Cobbles IV

by maggie

This post is a photo essay, exploring how I arrived at the design decisions for this series of prints.

Some times the images are copies of my notes and some times they are little illustrations of my decisions. As usual the organisation of the argument deserves far more preparation than I am prepared to give it.


Putting the focus of the picture on the red line makes the  image more interesting. you have to look into the picture rather than have it smack you in the face. Putting the focus on the crossing of 2 1/3rd builds more of a narrative. its interesting to see how the composition changes as you move the focus round the image.

The choice of a square for the format of these images is a conscious one. The are many reasons for the choice in addition to these listed below, these include consistency in out put and a measured level of artifice and removal from the pebble’s original ‘context’.


And what is ‘context’ i hear you cry.


There is a choice to have white paper or more than white paper behind the pebbles. To invoke an environment for the pebble, a contrasting rock type, a complex milieu. Once the decision to place the pebble(s) in a context there is the question of proportion between the three elements.

All these thumbnails are made from the same sized page 21 x21.

from what we’ve learnt about the rule of thirds where should we put the pebble so that it is…

I’ve spent quite a time thinking about where to put pebbles in this framework here are two pages of doodles. Having these sketches as line drawings doesn’t demonstrate the full measure of the composition as we saw in last week’s post.


basic arrangements


pebbles bigger than frame


Often in the pictures there is more than one thing going on [got to keep the interest up]. So here’s the context and the pebble.

Yes you can have more than one pebble in a picture. However the greater the number of pebbles the more tricky it is to make the composition work.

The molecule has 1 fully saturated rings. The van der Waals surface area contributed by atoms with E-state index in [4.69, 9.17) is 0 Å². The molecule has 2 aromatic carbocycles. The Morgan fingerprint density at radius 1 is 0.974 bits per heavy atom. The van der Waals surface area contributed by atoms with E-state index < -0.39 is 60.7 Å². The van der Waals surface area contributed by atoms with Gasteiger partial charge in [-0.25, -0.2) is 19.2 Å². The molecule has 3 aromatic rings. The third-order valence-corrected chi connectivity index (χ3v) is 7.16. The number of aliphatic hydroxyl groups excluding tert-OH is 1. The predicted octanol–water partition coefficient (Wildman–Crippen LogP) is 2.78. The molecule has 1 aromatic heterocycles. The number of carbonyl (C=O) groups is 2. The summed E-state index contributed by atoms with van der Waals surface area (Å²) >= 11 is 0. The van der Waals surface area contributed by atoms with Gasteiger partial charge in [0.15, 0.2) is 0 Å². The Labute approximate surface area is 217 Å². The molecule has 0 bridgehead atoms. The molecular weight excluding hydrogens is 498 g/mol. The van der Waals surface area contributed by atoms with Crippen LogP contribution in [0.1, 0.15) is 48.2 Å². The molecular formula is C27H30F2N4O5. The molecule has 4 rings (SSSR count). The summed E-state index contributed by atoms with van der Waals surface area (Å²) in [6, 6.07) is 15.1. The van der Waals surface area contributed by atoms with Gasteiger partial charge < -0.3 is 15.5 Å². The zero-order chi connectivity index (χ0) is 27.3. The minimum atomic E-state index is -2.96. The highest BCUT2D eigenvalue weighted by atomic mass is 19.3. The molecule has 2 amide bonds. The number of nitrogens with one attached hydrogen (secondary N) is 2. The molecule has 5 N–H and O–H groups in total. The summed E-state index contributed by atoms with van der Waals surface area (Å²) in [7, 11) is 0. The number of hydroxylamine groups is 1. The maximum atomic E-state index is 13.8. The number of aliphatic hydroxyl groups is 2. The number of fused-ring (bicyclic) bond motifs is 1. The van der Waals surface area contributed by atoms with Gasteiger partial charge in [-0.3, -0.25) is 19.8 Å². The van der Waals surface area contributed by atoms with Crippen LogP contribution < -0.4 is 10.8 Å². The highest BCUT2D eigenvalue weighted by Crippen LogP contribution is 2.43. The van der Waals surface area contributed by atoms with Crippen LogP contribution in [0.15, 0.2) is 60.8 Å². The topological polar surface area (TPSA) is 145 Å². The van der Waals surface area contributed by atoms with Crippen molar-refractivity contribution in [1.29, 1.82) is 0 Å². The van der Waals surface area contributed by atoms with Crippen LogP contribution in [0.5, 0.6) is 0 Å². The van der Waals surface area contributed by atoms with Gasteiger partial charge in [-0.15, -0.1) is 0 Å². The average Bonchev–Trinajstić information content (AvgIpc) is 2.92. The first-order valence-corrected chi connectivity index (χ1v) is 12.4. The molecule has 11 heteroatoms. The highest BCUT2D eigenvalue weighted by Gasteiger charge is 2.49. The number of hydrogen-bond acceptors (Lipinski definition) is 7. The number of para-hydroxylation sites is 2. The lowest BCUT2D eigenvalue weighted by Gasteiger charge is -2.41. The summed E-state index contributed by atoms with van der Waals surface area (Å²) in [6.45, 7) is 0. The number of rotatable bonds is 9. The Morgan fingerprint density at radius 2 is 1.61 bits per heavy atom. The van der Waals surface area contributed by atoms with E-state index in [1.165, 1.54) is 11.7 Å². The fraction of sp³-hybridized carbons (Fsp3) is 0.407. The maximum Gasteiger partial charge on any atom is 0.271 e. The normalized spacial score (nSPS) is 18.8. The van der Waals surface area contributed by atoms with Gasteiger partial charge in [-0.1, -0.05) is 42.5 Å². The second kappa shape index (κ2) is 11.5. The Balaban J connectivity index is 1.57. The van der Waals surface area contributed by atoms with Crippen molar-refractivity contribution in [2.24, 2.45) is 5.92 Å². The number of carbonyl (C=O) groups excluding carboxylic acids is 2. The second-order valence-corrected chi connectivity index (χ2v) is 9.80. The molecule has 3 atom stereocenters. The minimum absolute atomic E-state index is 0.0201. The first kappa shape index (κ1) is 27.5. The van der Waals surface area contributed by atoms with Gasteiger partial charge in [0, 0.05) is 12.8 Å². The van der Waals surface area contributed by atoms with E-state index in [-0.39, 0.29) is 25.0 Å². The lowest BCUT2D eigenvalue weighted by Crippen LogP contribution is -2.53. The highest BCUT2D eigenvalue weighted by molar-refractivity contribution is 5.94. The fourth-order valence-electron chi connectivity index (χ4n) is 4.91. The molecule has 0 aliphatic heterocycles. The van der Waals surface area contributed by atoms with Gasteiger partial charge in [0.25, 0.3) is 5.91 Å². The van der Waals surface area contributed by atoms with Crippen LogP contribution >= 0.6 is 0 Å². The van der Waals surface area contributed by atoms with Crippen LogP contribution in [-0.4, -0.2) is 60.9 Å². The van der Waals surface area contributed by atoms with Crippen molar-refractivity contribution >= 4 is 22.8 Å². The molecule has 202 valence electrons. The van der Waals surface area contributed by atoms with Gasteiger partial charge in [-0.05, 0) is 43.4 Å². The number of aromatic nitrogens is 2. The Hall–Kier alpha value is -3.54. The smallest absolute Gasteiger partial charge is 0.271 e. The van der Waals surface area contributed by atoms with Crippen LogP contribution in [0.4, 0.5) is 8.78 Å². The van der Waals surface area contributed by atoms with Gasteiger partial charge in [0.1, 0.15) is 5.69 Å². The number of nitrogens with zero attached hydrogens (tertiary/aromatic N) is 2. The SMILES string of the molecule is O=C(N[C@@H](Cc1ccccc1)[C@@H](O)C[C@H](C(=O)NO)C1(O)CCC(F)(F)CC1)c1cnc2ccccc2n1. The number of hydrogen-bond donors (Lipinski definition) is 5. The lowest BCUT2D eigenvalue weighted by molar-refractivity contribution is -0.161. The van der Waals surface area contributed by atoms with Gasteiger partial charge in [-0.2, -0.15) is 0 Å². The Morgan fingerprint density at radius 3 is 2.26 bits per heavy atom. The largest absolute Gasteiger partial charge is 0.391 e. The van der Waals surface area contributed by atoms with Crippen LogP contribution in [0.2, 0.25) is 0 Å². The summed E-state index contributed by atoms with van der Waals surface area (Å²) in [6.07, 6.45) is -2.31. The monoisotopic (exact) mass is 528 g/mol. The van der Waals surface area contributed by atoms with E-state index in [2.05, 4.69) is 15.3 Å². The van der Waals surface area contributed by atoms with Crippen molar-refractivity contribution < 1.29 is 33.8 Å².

I arranged these pebbles on the glass of the scanner and probably should have taken more care. Scatterings work better with lots of careful positioning. I should have taken more time with ‘too many’ as the brain tends to make things into straight lines given half the chance. maybe, also ‘sufficient’ would  work better with a pair and a single of slightly different sizes.

Composing on the scanner has been an interesting way of recording my trials. I have all the parts of the image as seporate pieces and can arrange them as I see fit. Its been useful to work with solid colours, rather than just the very quick line drawing that you can see above. it doesn’t have to be exact, but produce the spirit of the image.



In this post I have tried to articulate some of the design decisions behind this series of prints. I’ve been working with the subject of pebbles for a long time now, sometimes it gets wild and out of hand and then I corral it back a bit. There have been choices made and stuck to, not always easily, so I’m pleased to have got as far as I have.

I am grudgingly conceding that spontaneity comes at the beginning of the process not the end. and that I need some low key plates to make backgrounds from.